Effect of starter feeding program on growth performance and gains of body components from weaning to market weight in swine

Kwang Youn Whang, F. K. McKeith, S. W. Kim, R. A. Easter

Research output: Contribution to journalArticle

27 Citations (Scopus)

Abstract

Three experiments were conducted to test the hypothesis that different starter feeding programs (High, high quality; Low, low quality) will affect growth performance and body composition of pigs from weaning to market weight and that this effect may be influenced by gender (barrows or gilts) and breed (F, Yorkshire-Duroc × Hampshire; P, PIC Camborough 15 × PIC line 405). In Exp. 1, 21 ± 4-d-weaned F pigs (n = 90) were used in a 2 (High or Low) × 2 (barrows or gilts) factorial design. In Exp. 2, 21 ± 3-d-weaned pigs (n = 184) were used in a 2 (F or P) × 2 (High or Low) × 2 (barrows or gilts) factorial design. In Exp. 3, 21 F pigs from each gender and feeding program treatment were killed at d 0, 3, 7, 14, 42, 82, or 152 postweaning for evaluating body composition. Two starter feeding programs (High or Low) were applied to pigs for 6 wk postweaning. Pigs from both High and Low treatments were provided the same corn-soybean meal-based diets for the growing and finishing periods. Although the ADG of all pigs receiving the High treatment during the early starter period were higher (P < .01) than those of the Low, the terminal BW of F barrows were similar between High and Low (Exp. 1 and 2) and those of gilts were similar between High and Low (Exp. 2) (P > .80). However, the BW of P pigs receiving the High treatment, regardless of gender, tended to be heavier than those receiving the Low (Exp. 2) and F barrows receiving the High treatment tended to be heavier than those receiving the Low (Exp. 1). For the first 7 d postweaning, the High-fed pigs gained more protein (P < .05) and lost less fat (P < .05) than Low-fed pigs. During the growing-finishing period, the Low-fed pigs exhibited compensatory protein gain and achieved a body protein content similar (P < .60) to High-fed pigs by termination. Protein gains from weaning to termination between High- and Low-fed pigs were not different in Exp. 2 and 3. The protein gain of gilts was higher (P < .05) than that of barrows. Similarly, fat gain within genders was not affected by starter feeding program. Fat gain of gilts, however, was lower (P < .08) than that of barrows in Exp. 3. In conclusion, the nutritional quality of the starter feeding program affected growth performance immediately after weaning but did not affect protein gain over the entire production period.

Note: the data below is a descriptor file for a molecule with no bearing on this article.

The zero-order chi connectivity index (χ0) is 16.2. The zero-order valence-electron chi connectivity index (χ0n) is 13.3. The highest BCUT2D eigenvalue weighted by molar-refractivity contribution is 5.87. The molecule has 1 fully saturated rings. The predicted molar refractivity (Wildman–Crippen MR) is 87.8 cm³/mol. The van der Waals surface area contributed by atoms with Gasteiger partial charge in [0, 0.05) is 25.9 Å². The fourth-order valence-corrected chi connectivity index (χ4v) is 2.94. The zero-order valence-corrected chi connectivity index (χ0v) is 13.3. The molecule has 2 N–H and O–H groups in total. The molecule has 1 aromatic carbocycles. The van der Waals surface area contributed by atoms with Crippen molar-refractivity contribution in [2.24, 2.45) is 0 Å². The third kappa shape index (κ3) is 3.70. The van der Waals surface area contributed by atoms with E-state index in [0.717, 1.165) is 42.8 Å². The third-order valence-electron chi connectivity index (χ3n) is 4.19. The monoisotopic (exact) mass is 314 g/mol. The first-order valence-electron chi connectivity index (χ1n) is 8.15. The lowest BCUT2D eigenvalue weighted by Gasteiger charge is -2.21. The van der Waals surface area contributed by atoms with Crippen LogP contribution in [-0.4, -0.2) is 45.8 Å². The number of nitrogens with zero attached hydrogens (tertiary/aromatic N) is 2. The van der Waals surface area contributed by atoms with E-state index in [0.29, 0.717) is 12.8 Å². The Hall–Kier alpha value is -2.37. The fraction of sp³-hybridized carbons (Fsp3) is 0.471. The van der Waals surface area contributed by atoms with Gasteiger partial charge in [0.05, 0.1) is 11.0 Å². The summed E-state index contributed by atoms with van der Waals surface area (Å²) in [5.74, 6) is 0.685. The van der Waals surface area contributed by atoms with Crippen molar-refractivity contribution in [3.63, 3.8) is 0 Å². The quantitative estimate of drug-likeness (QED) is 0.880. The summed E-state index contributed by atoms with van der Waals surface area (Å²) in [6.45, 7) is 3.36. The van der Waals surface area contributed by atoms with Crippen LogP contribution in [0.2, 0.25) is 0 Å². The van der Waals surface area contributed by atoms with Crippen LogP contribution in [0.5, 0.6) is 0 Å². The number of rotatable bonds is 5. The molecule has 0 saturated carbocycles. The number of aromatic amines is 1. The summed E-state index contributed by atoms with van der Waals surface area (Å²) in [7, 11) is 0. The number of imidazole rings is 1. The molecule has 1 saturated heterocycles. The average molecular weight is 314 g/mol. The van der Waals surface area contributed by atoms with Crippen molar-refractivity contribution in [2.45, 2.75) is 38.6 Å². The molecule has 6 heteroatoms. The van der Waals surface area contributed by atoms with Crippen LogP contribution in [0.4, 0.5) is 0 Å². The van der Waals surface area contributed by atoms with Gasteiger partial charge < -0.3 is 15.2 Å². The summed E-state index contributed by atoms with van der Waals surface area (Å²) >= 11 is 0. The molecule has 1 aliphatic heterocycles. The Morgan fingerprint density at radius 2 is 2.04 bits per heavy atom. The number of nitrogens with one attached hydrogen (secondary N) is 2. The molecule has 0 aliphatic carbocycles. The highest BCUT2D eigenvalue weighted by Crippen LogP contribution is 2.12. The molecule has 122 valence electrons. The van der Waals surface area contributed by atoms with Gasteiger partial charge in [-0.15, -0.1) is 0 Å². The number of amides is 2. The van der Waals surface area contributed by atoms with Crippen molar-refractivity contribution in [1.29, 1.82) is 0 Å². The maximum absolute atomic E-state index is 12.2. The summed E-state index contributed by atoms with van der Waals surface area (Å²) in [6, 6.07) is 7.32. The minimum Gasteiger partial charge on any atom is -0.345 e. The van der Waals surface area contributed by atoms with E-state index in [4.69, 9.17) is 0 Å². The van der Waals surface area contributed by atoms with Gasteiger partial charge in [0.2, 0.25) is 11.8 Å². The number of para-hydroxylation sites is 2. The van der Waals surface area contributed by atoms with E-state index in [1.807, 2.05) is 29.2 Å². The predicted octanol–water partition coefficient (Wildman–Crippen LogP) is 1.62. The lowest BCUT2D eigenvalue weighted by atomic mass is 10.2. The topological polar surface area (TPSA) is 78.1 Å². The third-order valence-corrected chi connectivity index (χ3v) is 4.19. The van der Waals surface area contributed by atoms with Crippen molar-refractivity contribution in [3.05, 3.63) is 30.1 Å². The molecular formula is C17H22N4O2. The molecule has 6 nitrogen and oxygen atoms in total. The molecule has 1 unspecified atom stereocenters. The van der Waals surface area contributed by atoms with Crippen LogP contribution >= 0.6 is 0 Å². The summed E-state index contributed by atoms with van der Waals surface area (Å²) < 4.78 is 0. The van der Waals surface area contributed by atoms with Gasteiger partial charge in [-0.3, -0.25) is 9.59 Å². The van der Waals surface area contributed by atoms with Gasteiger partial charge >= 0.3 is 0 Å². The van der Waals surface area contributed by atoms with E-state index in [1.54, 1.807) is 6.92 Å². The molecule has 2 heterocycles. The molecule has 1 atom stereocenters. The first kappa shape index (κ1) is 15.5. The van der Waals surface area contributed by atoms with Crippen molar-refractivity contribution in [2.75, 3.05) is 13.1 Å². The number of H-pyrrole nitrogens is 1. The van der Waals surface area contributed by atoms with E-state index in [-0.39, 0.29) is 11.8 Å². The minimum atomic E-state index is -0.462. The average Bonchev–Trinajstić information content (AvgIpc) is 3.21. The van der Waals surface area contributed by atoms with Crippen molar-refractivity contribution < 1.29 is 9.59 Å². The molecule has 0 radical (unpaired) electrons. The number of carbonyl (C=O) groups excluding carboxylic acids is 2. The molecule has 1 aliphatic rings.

Original languageEnglish
Pages (from-to)2885-2895
Number of pages11
JournalJournal of Animal Science
Volume78
Issue number11
Publication statusPublished - 2000 Nov 1